American Apparel store

Nobody puts Dov Charney in a corner.

The unrelenting American Apparel founder and former chief executive officer has been desperately cooking up various plans to get back into the company since his ouster late last year. Friday’s announcement that he’s now working with investment firm Cardinal Advisors LLC on a potential bid only confirmed long-standing chatter.

But for as much head-shaking as Charney’s often loud attempts to wriggle back into the company has created, the question remains: What’s within the walls of American Apparel’s headquarters at 747 Warehouse Street in downtown Los Angeles that makes it worth going through all the stresses and public spectacles that have unfolded over the past year? Equally, does all the sturm und drang over the struggling retailer ultimately boil down to egos or idealism about what American Apparel symbolizes for U.S. manufacturing?

Charney built the company, a shining star on not only the Los Angeles apparel manufacturing landscape but also for U.S. manufacturing. He was hailed by workers for fair wages, but also drew headlines for more unsavory shenanigans regarding his libertine behavior; numerous allegations of sexual harassment; financial settlements of some of those claims, and criticisms of micro-managing staff.

He has claimed numerous times now in lawsuits that he was unjustly removed from the company as part of a plot — one that includes the New York hedge fund Standard General he at one time considered an ally — to get him out of American Apparel and put it up for sale.

Charney declined to comment Friday beyond what was in his announcement. Cardinal declined comment, citing its active advisory position in the matter.

Regardless, the fact remains that if Charney’s latest attempt to win back the company has any chance of success, he’ll have to string together a significant chunk of cash.

American Apparel’s valuation ranges from about $180 million to $270 million, according to an analysis conducted by Moelis & Company and disclosed in documents filed in U.S. Bankruptcy Court in October. Cardinal Advisors was cofounded by a former Moelis executive. The company’s valuation is down significantly from the $1 billion it had at one time.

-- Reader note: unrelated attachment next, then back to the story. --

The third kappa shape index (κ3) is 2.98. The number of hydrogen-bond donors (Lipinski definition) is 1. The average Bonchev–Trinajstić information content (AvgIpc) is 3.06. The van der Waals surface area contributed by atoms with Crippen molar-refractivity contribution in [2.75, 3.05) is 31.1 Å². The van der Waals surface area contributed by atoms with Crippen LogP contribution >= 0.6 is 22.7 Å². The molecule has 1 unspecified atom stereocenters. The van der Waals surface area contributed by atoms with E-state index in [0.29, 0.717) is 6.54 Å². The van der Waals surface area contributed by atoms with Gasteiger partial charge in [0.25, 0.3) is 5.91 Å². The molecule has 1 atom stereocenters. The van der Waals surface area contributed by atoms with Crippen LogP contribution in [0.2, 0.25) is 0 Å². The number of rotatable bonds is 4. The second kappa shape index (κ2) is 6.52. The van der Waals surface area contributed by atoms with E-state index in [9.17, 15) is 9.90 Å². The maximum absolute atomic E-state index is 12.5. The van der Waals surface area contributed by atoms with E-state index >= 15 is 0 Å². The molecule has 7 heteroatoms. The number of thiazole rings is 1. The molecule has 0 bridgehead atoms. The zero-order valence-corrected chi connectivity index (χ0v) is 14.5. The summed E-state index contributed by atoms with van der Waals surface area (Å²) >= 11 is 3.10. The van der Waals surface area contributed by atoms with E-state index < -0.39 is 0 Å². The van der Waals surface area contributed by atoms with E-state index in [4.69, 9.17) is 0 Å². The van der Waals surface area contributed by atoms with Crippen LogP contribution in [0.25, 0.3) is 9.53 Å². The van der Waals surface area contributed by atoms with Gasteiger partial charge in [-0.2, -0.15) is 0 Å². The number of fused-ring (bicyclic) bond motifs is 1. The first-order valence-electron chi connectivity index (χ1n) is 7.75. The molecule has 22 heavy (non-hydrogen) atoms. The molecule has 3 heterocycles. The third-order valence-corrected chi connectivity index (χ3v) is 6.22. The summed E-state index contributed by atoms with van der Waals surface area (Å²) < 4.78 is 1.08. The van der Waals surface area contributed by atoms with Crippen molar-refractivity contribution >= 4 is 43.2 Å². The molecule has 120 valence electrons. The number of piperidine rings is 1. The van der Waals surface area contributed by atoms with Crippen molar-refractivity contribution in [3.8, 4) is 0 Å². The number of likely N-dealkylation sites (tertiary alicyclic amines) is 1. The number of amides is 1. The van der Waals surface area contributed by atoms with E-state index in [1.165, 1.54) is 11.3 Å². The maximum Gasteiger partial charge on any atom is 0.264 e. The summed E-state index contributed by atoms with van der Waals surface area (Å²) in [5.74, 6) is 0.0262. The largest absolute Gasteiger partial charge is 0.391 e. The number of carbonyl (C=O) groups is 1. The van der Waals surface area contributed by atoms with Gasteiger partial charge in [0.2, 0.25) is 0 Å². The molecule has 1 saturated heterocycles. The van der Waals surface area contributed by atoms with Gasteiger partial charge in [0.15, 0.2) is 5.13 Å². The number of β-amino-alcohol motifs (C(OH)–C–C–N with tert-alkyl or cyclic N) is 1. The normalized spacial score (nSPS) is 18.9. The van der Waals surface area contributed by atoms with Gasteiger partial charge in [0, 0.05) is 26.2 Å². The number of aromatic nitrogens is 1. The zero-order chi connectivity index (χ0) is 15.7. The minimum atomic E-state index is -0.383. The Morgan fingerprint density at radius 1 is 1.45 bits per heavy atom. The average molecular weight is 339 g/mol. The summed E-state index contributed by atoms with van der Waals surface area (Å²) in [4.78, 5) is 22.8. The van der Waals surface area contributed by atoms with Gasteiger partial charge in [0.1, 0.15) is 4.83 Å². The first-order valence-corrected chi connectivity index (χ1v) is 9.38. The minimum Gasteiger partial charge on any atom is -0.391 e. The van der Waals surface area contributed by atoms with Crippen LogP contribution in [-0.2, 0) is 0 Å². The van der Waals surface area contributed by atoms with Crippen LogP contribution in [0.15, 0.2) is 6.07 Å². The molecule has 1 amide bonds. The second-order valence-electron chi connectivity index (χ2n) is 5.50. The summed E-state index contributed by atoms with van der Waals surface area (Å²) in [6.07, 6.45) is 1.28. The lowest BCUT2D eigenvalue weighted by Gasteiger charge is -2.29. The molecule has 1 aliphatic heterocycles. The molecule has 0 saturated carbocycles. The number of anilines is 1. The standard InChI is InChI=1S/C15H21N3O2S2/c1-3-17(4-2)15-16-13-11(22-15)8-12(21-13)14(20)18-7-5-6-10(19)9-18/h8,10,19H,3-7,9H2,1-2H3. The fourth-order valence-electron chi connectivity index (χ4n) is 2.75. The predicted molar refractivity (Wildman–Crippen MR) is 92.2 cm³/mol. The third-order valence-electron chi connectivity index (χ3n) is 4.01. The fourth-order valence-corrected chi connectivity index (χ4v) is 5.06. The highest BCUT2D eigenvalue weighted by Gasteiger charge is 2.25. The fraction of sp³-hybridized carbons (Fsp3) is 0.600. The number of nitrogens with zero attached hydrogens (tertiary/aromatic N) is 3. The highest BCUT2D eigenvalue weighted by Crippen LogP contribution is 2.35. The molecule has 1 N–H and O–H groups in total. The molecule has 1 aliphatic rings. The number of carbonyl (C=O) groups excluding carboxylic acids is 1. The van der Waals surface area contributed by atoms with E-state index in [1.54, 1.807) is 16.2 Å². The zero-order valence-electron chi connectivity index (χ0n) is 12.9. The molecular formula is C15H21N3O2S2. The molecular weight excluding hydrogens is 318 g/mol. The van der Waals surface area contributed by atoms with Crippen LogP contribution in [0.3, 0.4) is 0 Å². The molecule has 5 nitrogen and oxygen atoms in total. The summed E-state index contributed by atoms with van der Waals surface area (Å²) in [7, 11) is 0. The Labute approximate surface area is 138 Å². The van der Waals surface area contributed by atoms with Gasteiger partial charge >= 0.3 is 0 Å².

New management that’s been in place for the better part of a year now hardly batted an eyelash when asked for its take on the news that Charney had tied up with Cardinal Advisors.

“There’s no comment,” said American Apparel ceo Paula Schneider at a desk inside her office at company headquarters Friday.

“I believe very, very strongly and there’s all the proof, too, that’s in our statements and in all of our filings, that the bondholders will own the company in a very short period of time. And I don’t think that there’s anything that’s going to change with that,” she said. “And the bondholders who are turning their debt into equity are very bullish on the company. They’re very bullish on the management team and they see great potential here and they’re giving us all the funds that we need to do it.”

Schneider has been plotting a turnaround at the company since being tapped as ceo, but has been something of a punching bag at times by some of the workers looking to unionize and reinstate Charney. That was carried out to near literal levels in a public protest by workers outside headquarters in August. The gathering, which the union dubbed a political statement, involved a piñata resembling Schneider that was paraded around and then broken to reveal chocolate coins and play money to signal worker discontent for management. A spokesperson for the company confirmed Charney has submitted an indication of interest but there is no transaction for the board to consider, adding, “American Apparel evaluates all indications of interest consistently, and in the ordinary course.”

American Apparel filed for bankruptcy in early October after limping along for nearly a year under the weight of what Schneider said in an interview with WWD earlier this year was expensive debt and mounds of excess inventory.

A group of lenders that included funds associated with Standard General, Monarch Alternative Capital, Coliseum Capital, Pentwater Capital Management and Goldman Sachs Asset Management provided the $90 million debtor-in-possession financing, in a debt-for-equity swap that will be converted once American Apparel exits bankruptcy.

New design team members have been wooed from companies such as Band of Outsiders to revive the product offering, which — according to Schneider — customers have responded favorably to. The spring 2016 assortment, set out on display for Friday inside what’s dubbed as the war room at American Apparel, was described has having a more elevated, mature feel. There were new linen and denim fabrications and better fits on items, such as men’s pants.

But while the look may be evolving, only time and the numbers will tell if the plan sticks.

There are two battles being waged, one internal to prop American Apparel back on its own two feet and the other, external and far louder, on who is best suited to lead the company following its restructuring, which would allow it to emerge with debt of about $135 million, down from $300 million.

Despite differing views on Charney, he’s undoubtedly intertwined with the brand, pointed out a Cardinal executive, who requested anonymity. As for the likelihood of Charney stitching together is own lifeline to return to American Apparel, the executive added one only need review the retailer’s history to find the answer: “He’s done it before.”

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